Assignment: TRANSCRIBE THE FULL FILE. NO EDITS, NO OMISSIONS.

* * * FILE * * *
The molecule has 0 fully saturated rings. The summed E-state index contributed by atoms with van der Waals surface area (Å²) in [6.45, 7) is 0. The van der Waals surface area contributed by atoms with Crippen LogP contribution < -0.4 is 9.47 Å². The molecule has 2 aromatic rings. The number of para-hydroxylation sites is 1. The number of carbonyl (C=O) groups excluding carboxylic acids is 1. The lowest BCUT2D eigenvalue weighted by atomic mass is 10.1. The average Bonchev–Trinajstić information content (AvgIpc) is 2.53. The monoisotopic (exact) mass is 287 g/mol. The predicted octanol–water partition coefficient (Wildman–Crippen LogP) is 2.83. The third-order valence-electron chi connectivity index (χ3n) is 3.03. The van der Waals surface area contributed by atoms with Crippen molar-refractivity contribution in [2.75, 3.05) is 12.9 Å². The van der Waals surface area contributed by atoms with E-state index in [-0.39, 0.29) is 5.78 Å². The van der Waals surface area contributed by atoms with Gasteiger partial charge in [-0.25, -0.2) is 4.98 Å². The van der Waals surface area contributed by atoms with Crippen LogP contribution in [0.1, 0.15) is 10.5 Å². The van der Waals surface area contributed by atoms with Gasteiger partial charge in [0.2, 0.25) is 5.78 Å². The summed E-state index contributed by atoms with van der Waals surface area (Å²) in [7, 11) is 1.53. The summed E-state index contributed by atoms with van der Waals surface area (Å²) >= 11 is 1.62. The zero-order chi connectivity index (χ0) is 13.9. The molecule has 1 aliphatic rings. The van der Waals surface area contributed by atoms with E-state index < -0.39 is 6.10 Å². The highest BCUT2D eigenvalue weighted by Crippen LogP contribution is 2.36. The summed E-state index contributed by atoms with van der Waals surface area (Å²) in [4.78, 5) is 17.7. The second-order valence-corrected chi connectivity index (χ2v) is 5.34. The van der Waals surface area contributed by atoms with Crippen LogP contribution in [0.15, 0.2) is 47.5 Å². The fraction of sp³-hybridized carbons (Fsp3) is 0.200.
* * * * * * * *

The molecule has 0 fully saturated rings. The summed E-state index contributed by atoms with van der Waals surface area (Å²) in [6.45, 7) is 0. The van der Waals surface area contributed by atoms with Crippen LogP contribution < -0.4 is 9.47 Å². The molecule has 2 aromatic rings. The number of para-hydroxylation sites is 1. The number of carbonyl (C=O) groups excluding carboxylic acids is 1. The lowest BCUT2D eigenvalue weighted by atomic mass is 10.1. The average Bonchev–Trinajstić information content (AvgIpc) is 2.53. The monoisotopic (exact) mass is 287 g/mol. The predicted octanol–water partition coefficient (Wildman–Crippen LogP) is 2.83. The third-order valence-electron chi connectivity index (χ3n) is 3.03. The van der Waals surface area contributed by atoms with Crippen molar-refractivity contribution in [2.75, 3.05) is 12.9 Å². The van der Waals surface area contributed by atoms with E-state index in [-0.39, 0.29) is 5.78 Å². The van der Waals surface area contributed by atoms with Gasteiger partial charge in [-0.25, -0.2) is 4.98 Å². The van der Waals surface area contributed by atoms with Crippen LogP contribution in [0.1, 0.15) is 10.5 Å². The van der Waals surface area contributed by atoms with Gasteiger partial charge in [0.2, 0.25) is 5.78 Å². The summed E-state index contributed by atoms with van der Waals surface area (Å²) in [7, 11) is 1.53. The summed E-state index contributed by atoms with van der Waals surface area (Å²) >= 11 is 1.62. The zero-order chi connectivity index (χ0) is 13.9. The molecule has 1 aliphatic rings. The van der Waals surface area contributed by atoms with E-state index < -0.39 is 6.10 Å². The highest BCUT2D eigenvalue weighted by Crippen LogP contribution is 2.36. The summed E-state index contributed by atoms with van der Waals surface area (Å²) in [4.78, 5) is 17.7. The second-order valence-corrected chi connectivity index (χ2v) is 5.34. The van der Waals surface area contributed by atoms with Crippen LogP contribution in [0.15, 0.2) is 47.5 Å². The fraction of sp³-hybridized carbons (Fsp3) is 0.200.